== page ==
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PHY 218: Electricity and Magnetism II
Prof. S. Teitel stte@pas.rochester.edu  Spring 2017
Problem Set 5
Due Thursday, March 3, by 4 pm in the homework locker
 Problem 1 [30 points]
Consider as a simplified model for the frequency dependent permittivity function
ε(ω)/ε_{0} = 1 +  ω_{p}^{2} ω_{0}^{2} − ω^{2} 
(This is the model discussed in lecture in the limit that the damping force vanishes.) Assume ω_{0} < ω_{p}.
a) Using the dispersion relation k^{2} = (ω^{2}/c^{2})(ε(ω)/ε_{0}), make a sketch of k vs ω for electromagnetic wave propagation.
b) Redraw this sketch as ω vs k, and show that for each value of k > 0 there are two allowed values (modes) of ω for the electromagnetic waves. Show that at both small k and at large k one of these two modes has a dispersion relation characteristic of an electromagnetic wave in the vacuum, i.e. ω = v_{p}k where v_{p} is only weakly dependent on k. Show that the other mode has a frequency ω that is, to lowest order, independent of k and so like some internal atomic mode of vibration. Show that these two modes exchange their characteristic behavior as one crosses from small k to large k. In this intermediate region the modes have a mixed character and are referred to as "polaritons".
c) Show that, for a given value of k, the higher frequency mode has a phase velocity that satisfies v_{p} > c, while the lower frequency mode satisfies v_{p} < c. Show that for both modes the group velocity always satisfies v_{g} < c. You may demonstrate this either algebraically or graphically.
 Problem 2 [35 points]
This problem concerns the work done by an electromagnetic wave on a dielectric material as it propagates through the material. You will see that the energy absorbed is determined by the imaginary part of the permittivity ε(ω).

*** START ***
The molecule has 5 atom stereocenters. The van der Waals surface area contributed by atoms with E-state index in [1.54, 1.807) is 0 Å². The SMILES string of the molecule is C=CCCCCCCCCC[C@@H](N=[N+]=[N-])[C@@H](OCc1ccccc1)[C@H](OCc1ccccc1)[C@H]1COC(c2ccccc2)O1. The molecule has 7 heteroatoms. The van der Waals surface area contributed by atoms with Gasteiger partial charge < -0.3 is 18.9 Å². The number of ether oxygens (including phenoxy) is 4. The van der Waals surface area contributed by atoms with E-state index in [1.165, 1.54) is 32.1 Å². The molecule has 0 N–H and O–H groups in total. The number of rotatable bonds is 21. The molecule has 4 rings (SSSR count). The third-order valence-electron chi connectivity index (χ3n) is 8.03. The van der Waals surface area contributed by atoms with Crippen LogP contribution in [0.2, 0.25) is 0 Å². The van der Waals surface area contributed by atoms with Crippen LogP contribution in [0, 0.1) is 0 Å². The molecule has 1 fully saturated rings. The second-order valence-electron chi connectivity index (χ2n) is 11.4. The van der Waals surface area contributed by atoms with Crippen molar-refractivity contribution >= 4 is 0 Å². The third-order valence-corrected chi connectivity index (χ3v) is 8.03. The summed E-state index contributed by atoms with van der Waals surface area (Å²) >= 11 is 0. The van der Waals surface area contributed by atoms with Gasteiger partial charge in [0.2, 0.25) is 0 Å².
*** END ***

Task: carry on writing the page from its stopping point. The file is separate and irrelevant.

Consider a bound atomic electron in a dielectric medium of polarizability α(ω). The dielectric function is ε(ω)/ε_{0} = 1+Nα(ω)/ε_{0} and we will take μ=μ_{0} (N is the density of polarizable atoms). An oscillating electric field E(t) = Re[E_{ω}e^{i(δωt)}] exerts a force on the electron. Here we assume E_{ω} is a real valued vector, and δ is an arbitrary phase factor.
a) [5 pts] Show that the velocity of the electron is given by
v(t) = (1/e)Re[iωα(ω)E_{ω}e^{i(δωt)}]
where −e is the charge on the electron.
b) [5 pts] Show that the work done on the electron by the electric field, per one period of oscillation (this is just the average power absorbed by the electron) is
(1/2)ωα_{2}(ω)E_{ω}^{2}
where α_{2}(ω) = Im[α(ω)] is the imaginary part of the polarizability. [Hint: Be careful to work with the real valued forms, rather than the complex exponetial expressions. You always have to be careful about this when taking the product of two such oscillating quantities.]
c) [10 pts] Consider an electromagnetic wave traveling in the +z direction. The electric field of such a wave has the form
E(z,t) = Re[E_{ω}e^{−k2z}e^{i(k1z−ωt)}] = E_{ω}e^{−k2z}cos(k_{1}z−ωt)
where k = k_{1} + ik_{2} is the complex wavenumber, determined from the complex permittivity ε(ω) by
k^{2}=(ω^{2}/c^{2})(ε(ω)/ε_{0}).
Assume the material has a crosssectional area A in the xy plane, and is semiinfinite in the z direction from z=0 to z→∞. Using the form above, and the result in part (b), compute the total work per unit crosssectional area, per period of oscillation, done by the electromagnetic wave on the material. This is the total energy per unit area, per period of oscillation, lost by the wave in traveling through the material. Show that it is equal to
(1/4)(ω/k_{2})ε_{2}(ω)E_{ω}^{2}.
d) [10 pts] We showed the that magnetic field asociated with the electromagnetic wave in part (c) is given by
B(z,t)=(k/ω)(z×E_{ω})e^{−k2z}cos(k_{1}z−ωt+φ)
where z is the unit vector in the +z direction, and the phase shift φ is given by tan(φ)=k_{2}/k_{1}. Construct the Poynting vector for this electromagnetic wave, S = (1/μ_{0})E×B. Show that the total energy per unit corsssectional area, per period of oscillation, which flows into the material through the plane at z=0, is just equal to the total work done on the material as computed in part (c). [This is to be expected since as z→∞ the amplitude of the wave decays to zero, and so all the energy entering the material must ultimately be dissipated doing work on the material!]
e) [5 pts] Show that for a frequency in the region of total reflection, the total work done on the material is zero.